• Instapaper support. Right-clicking on links will offer an “Instapaper” menu item if you've entered your Instapaper username and password via the following defaults commands:

    defaults write com.violasong.Hibari instapaperUsername 'forrestgump@example.com'
    defaults write com.violasong.Hibari instapaperPassword 'fruitcompany'

    If you don’t have password, put in a blank one like this:

    defaults write com.violasong.Hibari instapaperPassword ''
  • Add "Retweet With Comment" to the contextual menu with the following command:

    defaults write com.violasong.Hibari retweetWithComment -bool YES
  • Customize Hibari’s timeline display with a user stylesheet stored in ~/Application Support/Hibari/custom.css. See Hibari.app/Contents/Resources/styles.css for the selector structure.

    Twitter.app-like theme — CSS by @faypain

    Solarized Dark theme — CSS by @jj1bdx

  • Enable WebKit’s Web Inspector contextual menu item to understand Hibari’s element structure. Issue the following Terminal commands and restart Hibari to enable it:

    defaults write com.violasong.Hibari EnableWebInspector -bool YES
    defaults write com.violasong.Hibari WebKitDeveloperExtras -bool YES
  • Increase the maximum number of tweets in the timeline with the following command. Choose any number between 200 (the default) and 800. Higher numbers may affect performance.

    defaults write com.violasong.Hibari timelineDisplayCount -int 400
  • Add HJKL (vim-style) navigation with the following command:

    defaults write com.violasong.Hibari hjklNavigation -bool YES
  • Disable mentions in the main timeline from users you don’t follow with this defaults command:

    defaults write com.violasong.Hibari onlyDisplayHomeTimelineMentionsFromFriends -bool YES
  • Use low-resolution, faster-loading avatar images (for non-retina displays)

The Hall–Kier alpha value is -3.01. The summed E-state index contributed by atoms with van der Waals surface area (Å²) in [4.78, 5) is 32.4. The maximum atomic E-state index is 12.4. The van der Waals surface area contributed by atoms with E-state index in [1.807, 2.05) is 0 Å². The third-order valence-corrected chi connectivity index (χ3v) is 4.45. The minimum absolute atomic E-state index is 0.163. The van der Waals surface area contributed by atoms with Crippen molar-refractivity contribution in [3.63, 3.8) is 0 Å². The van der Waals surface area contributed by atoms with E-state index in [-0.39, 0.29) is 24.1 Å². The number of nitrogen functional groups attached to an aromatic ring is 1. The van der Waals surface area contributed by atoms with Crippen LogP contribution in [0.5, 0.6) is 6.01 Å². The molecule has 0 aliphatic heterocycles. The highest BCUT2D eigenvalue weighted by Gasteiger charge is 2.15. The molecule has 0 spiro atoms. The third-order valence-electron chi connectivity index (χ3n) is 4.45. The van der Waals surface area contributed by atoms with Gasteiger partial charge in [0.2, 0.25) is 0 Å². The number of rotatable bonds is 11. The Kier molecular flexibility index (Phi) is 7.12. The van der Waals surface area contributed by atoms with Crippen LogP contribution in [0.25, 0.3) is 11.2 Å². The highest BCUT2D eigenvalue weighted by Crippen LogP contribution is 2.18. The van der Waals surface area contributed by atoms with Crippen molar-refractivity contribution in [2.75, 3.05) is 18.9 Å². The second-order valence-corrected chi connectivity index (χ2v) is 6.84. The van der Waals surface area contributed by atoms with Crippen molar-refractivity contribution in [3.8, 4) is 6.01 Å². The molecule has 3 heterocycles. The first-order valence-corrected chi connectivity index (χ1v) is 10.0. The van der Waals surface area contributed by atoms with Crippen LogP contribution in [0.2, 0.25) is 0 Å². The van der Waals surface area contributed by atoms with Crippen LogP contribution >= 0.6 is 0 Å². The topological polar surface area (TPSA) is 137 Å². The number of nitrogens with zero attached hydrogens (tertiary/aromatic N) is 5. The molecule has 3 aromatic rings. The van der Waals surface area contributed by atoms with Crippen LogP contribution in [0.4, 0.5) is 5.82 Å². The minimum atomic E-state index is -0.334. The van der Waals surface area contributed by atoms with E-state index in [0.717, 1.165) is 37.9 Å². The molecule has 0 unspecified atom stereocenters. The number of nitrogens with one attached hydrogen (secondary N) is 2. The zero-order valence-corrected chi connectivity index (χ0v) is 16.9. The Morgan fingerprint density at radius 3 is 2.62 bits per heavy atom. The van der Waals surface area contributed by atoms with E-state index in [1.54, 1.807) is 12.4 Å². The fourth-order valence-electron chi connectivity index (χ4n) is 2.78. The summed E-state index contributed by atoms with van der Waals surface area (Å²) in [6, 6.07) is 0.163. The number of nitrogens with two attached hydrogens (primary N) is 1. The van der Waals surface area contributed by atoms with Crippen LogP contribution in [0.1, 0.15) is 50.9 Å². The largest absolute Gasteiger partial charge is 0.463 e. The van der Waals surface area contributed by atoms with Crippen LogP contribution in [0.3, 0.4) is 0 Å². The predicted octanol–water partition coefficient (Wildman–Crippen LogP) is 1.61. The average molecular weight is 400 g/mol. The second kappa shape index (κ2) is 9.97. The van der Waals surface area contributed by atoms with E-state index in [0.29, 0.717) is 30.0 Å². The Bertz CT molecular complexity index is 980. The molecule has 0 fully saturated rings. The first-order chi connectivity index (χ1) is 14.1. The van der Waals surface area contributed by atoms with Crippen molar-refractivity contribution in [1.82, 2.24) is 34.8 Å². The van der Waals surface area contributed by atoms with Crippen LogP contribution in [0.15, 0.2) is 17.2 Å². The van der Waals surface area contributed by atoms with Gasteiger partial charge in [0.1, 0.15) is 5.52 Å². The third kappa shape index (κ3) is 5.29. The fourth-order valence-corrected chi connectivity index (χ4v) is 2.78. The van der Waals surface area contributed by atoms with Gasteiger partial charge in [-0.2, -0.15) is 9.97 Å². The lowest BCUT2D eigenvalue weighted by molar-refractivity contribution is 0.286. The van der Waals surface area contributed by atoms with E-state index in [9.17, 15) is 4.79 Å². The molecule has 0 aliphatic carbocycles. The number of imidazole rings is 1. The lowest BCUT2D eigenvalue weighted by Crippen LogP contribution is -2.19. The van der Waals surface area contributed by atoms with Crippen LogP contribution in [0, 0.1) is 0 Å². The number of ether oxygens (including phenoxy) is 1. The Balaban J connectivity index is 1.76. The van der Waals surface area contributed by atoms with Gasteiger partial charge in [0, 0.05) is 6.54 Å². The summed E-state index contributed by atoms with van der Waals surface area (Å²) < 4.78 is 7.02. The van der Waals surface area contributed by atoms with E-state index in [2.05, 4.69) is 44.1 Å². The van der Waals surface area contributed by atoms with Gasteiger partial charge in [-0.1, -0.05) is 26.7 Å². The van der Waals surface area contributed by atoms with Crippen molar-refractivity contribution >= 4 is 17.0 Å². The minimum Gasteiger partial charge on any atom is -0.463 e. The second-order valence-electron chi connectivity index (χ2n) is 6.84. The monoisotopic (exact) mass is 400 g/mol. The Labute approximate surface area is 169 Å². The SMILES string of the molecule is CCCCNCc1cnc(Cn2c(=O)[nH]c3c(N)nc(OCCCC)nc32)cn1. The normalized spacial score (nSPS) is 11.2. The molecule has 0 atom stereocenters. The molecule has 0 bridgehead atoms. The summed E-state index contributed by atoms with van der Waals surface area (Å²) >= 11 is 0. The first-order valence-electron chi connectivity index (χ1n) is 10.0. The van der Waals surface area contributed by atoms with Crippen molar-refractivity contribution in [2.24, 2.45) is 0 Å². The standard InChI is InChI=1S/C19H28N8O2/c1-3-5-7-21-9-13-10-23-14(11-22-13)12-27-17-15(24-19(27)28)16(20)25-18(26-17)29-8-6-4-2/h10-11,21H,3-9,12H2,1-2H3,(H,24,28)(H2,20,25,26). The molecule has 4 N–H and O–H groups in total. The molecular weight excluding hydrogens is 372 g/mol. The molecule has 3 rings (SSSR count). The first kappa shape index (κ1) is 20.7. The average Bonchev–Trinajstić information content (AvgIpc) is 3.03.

defaults write com.violasong.Hibari nonretinaAvatars -bool YES
  • JSTalk support. You can script Hibari to access the currently selected tweet (-selectedTweet) and post a tweet (-tweet:). You can also use -compose: to update the compose field. To access the currently selected tweet, run the following:

    [[JSTalk application:'Hibari'] selectedTweet];

    Here’s the result:

    {
        name = "Hacker News 20";
        screenName = newsyc20;
        tweetHTML = "Placebo buttons: 'door-close'
            buttons, others, don't do anything <a 
            href=\"http://bit.ly/bZWMxw\">http://b
            it.ly/bZWMxw</a> (<a href=\"http://bit
            .ly/a1NMmz\">http://bit.ly/a1NMmz</a>)
            <a class=\"hashtag\" href='https://twi
            tter.com/#search?q=#active'>#active</a
            >";
        tweetID = 1745811822084096;
        tweetText = "Placebo buttons: 'door-close'
            buttons, others, don't do anything htt
            p://bit.ly/bZWMxw (http://bit.ly/a1NMm
            z) #active";
    }
    

    It’s just as easy to post a tweet:

    [[JSTalk application:'Hibari'] tweet:'hello world'];

    Here's how you can update the compose field: (thanks @o_lll)

    var hibari = [JSTalk application:'Hibari'];
    var currentTweet = [hibari selectedTweet];
    [hibari compose:'RT: @' + currentTweet.screenName + ': ' + currentTweet.tweetText];
    

    You can use JSTalk with an app like MarsEdit to easily blog about a tweet.

    Use FastScripts to launch your JSTalk script via a keyboard shortcut.

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Version 1.5.9 • For Mac OS X 10.6+